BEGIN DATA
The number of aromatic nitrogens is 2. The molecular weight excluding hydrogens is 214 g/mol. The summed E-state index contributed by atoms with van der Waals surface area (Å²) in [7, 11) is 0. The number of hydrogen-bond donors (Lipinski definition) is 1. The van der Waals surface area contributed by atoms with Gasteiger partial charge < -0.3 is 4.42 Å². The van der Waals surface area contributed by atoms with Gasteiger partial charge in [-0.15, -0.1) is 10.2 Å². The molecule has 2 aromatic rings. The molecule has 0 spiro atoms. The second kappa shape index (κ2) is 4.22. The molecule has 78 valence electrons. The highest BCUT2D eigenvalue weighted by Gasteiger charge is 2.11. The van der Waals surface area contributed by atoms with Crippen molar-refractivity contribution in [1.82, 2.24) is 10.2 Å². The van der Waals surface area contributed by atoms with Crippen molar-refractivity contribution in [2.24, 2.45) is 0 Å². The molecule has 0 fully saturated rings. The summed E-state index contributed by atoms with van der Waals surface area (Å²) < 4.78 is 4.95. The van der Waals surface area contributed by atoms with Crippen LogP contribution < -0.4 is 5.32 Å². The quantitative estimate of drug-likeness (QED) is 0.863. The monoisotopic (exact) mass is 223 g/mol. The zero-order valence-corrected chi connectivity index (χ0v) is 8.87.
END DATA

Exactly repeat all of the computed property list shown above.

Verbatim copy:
The number of aromatic nitrogens is 2. The molecular weight excluding hydrogens is 214 g/mol. The summed E-state index contributed by atoms with van der Waals surface area (Å²) in [7, 11) is 0. The number of hydrogen-bond donors (Lipinski definition) is 1. The van der Waals surface area contributed by atoms with Gasteiger partial charge < -0.3 is 4.42 Å². The van der Waals surface area contributed by atoms with Gasteiger partial charge in [-0.15, -0.1) is 10.2 Å². The molecule has 2 aromatic rings. The molecule has 0 spiro atoms. The second kappa shape index (κ2) is 4.22. The molecule has 78 valence electrons. The highest BCUT2D eigenvalue weighted by Gasteiger charge is 2.11. The van der Waals surface area contributed by atoms with Crippen molar-refractivity contribution in [1.82, 2.24) is 10.2 Å². The van der Waals surface area contributed by atoms with Crippen molar-refractivity contribution in [2.24, 2.45) is 0 Å². The molecule has 0 fully saturated rings. The summed E-state index contributed by atoms with van der Waals surface area (Å²) < 4.78 is 4.95. The van der Waals surface area contributed by atoms with Crippen LogP contribution < -0.4 is 5.32 Å². The quantitative estimate of drug-likeness (QED) is 0.863. The monoisotopic (exact) mass is 223 g/mol. The zero-order valence-corrected chi connectivity index (χ0v) is 8.87.